Our Department is Different!
If you’ve been through an enterprise CMS rollout, you’re probably familiar with these four simple words.
“Our department is different!”
This is a common and legitimate response from groups used to managing their own websites. They argue that their needs are so specific there is little chance a common template can work.
After all, while the CMS adds new capabilities for many groups, it ultimately takes away control. This can cause, shall we say, tension (to put it nicely). Yes, we’ve seen tears shed, fists pounded and even jobs lost in these situations.
It’s understandable, really. Because it’s about much more than adopting new technology.
It’s about ushering in a new publishing model and realigning your website’s user experience to external stakeholder goals. It’s about investing in a common platform and standardizing experiences across disparate sections of your site.
This is especially relevant in higher education, government and healthcare where the internal structure of the organization doesn’t map to the website visitor’s goals.
So, are all departments different? Of course. And how you handle those differences can make or break the success of your CMS rollout and end user adoption.
Here are some lessons learned from working with a variety of large decentralized organizations.
- Listen first. Hold kick-off meetings with every individual group to talk about the process and better understand their current publishing model.
- Make the right promises up front. Address changes to the editorial process and web governance head on.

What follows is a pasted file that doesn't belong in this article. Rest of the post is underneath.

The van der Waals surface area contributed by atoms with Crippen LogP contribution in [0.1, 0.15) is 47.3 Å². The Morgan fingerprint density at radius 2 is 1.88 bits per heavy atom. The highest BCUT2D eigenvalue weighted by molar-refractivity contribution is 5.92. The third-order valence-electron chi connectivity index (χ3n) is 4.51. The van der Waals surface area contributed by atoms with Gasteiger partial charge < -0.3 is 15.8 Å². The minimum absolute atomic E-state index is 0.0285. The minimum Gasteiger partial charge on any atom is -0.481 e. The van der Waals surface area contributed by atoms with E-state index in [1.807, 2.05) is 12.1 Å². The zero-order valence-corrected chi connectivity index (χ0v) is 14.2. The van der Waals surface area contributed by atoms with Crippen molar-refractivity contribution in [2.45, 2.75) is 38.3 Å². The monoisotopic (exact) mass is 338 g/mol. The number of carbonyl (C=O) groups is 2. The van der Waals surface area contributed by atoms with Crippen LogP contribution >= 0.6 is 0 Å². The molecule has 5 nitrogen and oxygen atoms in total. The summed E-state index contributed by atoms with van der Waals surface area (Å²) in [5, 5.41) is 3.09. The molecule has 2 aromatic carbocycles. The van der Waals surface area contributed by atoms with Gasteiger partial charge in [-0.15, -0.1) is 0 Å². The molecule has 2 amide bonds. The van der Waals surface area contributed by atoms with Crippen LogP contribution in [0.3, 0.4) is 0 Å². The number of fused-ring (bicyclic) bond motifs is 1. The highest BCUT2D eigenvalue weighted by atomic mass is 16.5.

- Don’t over promise on technology. Inevitably people will find a reason to hate a CMS and the more the technology is hyped as the silver bullet the harder the fall.
- Don’t sugarcoat it. If your web strategy diminishes the role of a department, be up front in explaining why and tie it to the larger goals of the organization.
- Take a holistic look at the user experience. Tie the role of each department to your user personas and don’t lose sight of that perspective. Understand that some departments won’t align to primary personas and dig deeper to understand their audience goals and secondary personas.
- Remain open minded. A one size fits all approach will not likely work. Determine which groups and systems need to remain stand alone and allow for customizations.
- Go easy on the workflow. Resist the temptation to enforce a standard workflow across departments. If the editorial process didn’t exist before the CMS, the new workflow will be an epic fail.
- Let them make some choices. Provide a tool kit of options they can customize rather than a final template. Focus on best practices, standards and guidelines.
And if all that fails, you may want to run for the hills! Battling internal politics is not for weak or timid.